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India needs policy, regulatory reforms to support infra investments

India needs policy and regulatory reforms to support infrastructure investments across sectors such as healthcare, transport and logistics, digital infrastructure and energy amid the coronavirus-induced crisis, a report said on Tuesday.

Stating that prioritising the infrastructure and allied activities to kick-start the economy is a way forward, global consultancy firm KPMG in its report said infrastructure spending can help spur economic activity and the involuntarily unemployed through job creation.

“As India faces its deepest recession since independence, infrastructure spending can help spur economic activity and the involuntarily unemployed through job creation,” the report ”Catalysing the National Infrastructure Pipeline – Project India,” said.

It added that the USD 1.5-trillion (Rs 111 lakh crore) National Infrastructure Pipeline (NIP) built on Infrastructure Vision 2025 should provide a timely stimulus to the economy.

Infrastructure Vision 2025 is the cornerstone of India”s infrastructure policy and is principally meant to improve the ease of living in India. To streamline project implementation and facilitate investments, the government has integrated various infrastructure projects under the programme.

To achieve the programme”s goals, the government has also announced NIP projects worth USD 1.5 trillion over 2020-25.

The NIP task force has set an ambitious investment target of USD 1.5 trillion over fiscal years 2020-25 for the creation of reliable infrastructure with the objective of boosting economic growth.

The task force presented its final report to Finance Minister Nirmala Sitharaman on April 29, according to KPMG.

Infrastructure spending is expected to have a multiplier effect on overall economic growth, KPMG said in its report. It added that improved infrastructure will also enhance the overall productive capacity of the economy and its global competitiveness.

Arun Kumar, chairman and CEO, KPMG India, said, “Given the magnitude of the COVID-19-pandemic and consequent pressure on resources, it is imperative that stakeholders reassess the priority of sectors and projects outlined in Infrastructure Vision 2025.”

He added that typically, infrastructure projects are characterised by high capital intensity and long-gestation periods, often leading to a funding gap.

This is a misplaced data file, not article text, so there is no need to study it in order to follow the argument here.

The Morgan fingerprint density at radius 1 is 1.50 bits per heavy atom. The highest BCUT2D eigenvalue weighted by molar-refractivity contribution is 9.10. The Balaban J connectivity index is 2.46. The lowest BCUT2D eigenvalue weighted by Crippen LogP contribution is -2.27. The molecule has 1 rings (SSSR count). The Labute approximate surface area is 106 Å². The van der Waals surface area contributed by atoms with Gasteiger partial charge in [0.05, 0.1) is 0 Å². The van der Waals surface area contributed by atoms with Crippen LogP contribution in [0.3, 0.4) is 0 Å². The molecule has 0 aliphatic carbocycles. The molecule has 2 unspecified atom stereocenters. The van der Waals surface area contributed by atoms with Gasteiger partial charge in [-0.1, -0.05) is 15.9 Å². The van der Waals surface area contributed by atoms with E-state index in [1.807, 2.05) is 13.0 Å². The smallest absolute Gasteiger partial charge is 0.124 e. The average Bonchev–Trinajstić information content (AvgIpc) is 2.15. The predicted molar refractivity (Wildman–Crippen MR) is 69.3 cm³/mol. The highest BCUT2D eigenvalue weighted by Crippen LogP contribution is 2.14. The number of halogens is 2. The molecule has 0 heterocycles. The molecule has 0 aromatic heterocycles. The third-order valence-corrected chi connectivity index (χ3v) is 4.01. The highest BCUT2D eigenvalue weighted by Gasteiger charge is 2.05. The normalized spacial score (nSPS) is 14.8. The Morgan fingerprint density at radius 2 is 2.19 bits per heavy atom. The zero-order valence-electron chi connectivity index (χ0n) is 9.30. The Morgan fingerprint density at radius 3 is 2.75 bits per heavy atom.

The report said the government should take stock of the project pipeline and review its expenditure and financing programmes to obtain optimal results and impacts. It added that closing the infrastructure funding gap calls for developing financing solutions and placing more emphasis on collaboration and shared responsibilities across public, private and non-governmental organisations.

“Public investment is key to filling this gap. A prerequisite to this is an enabling governance and policy framework that fosters business growth and investor confidence while rethinking innovative investment and funding models to encourage private sector participation,” he added.

India needs policy and regulatory reforms to support infrastructure investments across sectors such as healthcare, transport and logistics, digital infrastructure, energy and agriculture, it said.

“The disruptions caused by COVID-19 have highlighted the criticality of fundamentally rethinking many aspects of human endeavour.

“Investments in infrastructure have a multilayered spillover impact on the economy, affecting overall growth as well as the prospects of businesses and individuals,” said Elias George, partner and head (infrastructure, government and healthcare, KPMG in India.

The report examines India”s infrastructure needs driven by rapid urbanisation and the impact of COVID-19 on India”s Infrastructure Vision 2025 and its goals, he said.

“In essence, robust infrastructure is a prerequisite to achieve the goal of becoming a USD 5 trillion economy by FY2025, as it offers a well-acknowledged economic and social multiplier effect in enabling economic prosperity. At a time when COVID-19 has ravaged the economy and livelihoods, the NIP offers the opportunity to create significant impacts,” said the report.

The KPMG report also said the ambitious vision for infrastructure must, however, be revisited in the context of the COVID-19 pandemic.

“Greater public-private collaboration in infrastructure delivery will be needed in a post-COVID-19 scenario. The government will have to evaluate the pandemic”s impact across sectors and reassess the priorities of the NIP”s themes and projects,” the report said.

The report added that it could consider reprioritising essential sectors and projects given their higher socio-economic impact. PTI

 

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